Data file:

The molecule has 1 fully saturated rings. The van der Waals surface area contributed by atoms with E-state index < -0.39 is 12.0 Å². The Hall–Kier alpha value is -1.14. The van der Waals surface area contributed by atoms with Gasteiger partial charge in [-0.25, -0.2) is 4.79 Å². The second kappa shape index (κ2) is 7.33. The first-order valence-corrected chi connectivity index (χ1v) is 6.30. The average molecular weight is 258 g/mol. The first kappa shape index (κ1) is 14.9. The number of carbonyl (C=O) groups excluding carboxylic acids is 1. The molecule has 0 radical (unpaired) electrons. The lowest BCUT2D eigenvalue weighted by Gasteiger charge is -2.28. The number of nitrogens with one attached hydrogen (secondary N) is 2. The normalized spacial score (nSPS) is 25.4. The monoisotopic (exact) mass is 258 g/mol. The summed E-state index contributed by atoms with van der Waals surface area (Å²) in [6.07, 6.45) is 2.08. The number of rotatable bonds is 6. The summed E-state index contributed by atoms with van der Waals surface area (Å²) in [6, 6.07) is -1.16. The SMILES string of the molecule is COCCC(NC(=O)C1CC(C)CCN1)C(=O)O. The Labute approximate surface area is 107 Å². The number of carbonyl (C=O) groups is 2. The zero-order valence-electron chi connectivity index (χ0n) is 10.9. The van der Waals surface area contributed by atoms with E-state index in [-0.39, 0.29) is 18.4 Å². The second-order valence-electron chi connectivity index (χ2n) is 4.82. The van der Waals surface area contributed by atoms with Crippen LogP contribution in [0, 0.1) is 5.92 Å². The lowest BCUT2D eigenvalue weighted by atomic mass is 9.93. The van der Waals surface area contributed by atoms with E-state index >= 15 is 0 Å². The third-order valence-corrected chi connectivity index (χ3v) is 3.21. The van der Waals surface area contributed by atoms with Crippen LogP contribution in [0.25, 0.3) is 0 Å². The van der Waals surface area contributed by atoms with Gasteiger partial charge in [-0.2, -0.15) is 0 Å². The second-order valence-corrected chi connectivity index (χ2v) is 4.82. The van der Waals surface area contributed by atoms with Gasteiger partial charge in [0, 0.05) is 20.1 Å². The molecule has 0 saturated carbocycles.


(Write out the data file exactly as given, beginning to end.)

The molecule has 1 fully saturated rings. The van der Waals surface area contributed by atoms with E-state index < -0.39 is 12.0 Å². The Hall–Kier alpha value is -1.14. The van der Waals surface area contributed by atoms with Gasteiger partial charge in [-0.25, -0.2) is 4.79 Å². The second kappa shape index (κ2) is 7.33. The first-order valence-corrected chi connectivity index (χ1v) is 6.30. The average molecular weight is 258 g/mol. The first kappa shape index (κ1) is 14.9. The number of carbonyl (C=O) groups excluding carboxylic acids is 1. The molecule has 0 radical (unpaired) electrons. The lowest BCUT2D eigenvalue weighted by Gasteiger charge is -2.28. The number of nitrogens with one attached hydrogen (secondary N) is 2. The normalized spacial score (nSPS) is 25.4. The monoisotopic (exact) mass is 258 g/mol. The summed E-state index contributed by atoms with van der Waals surface area (Å²) in [6.07, 6.45) is 2.08. The number of rotatable bonds is 6. The summed E-state index contributed by atoms with van der Waals surface area (Å²) in [6, 6.07) is -1.16. The SMILES string of the molecule is COCCC(NC(=O)C1CC(C)CCN1)C(=O)O. The Labute approximate surface area is 107 Å². The number of carbonyl (C=O) groups is 2. The zero-order valence-electron chi connectivity index (χ0n) is 10.9. The van der Waals surface area contributed by atoms with E-state index in [-0.39, 0.29) is 18.4 Å². The second-order valence-electron chi connectivity index (χ2n) is 4.82. The van der Waals surface area contributed by atoms with Crippen LogP contribution in [0, 0.1) is 5.92 Å². The lowest BCUT2D eigenvalue weighted by atomic mass is 9.93. The van der Waals surface area contributed by atoms with E-state index >= 15 is 0 Å². The third-order valence-corrected chi connectivity index (χ3v) is 3.21. The van der Waals surface area contributed by atoms with Crippen LogP contribution in [0.25, 0.3) is 0 Å². The van der Waals surface area contributed by atoms with Gasteiger partial charge in [-0.2, -0.15) is 0 Å². The second-order valence-corrected chi connectivity index (χ2v) is 4.82. The van der Waals surface area contributed by atoms with Gasteiger partial charge in [0, 0.05) is 20.1 Å². The molecule has 0 saturated carbocycles.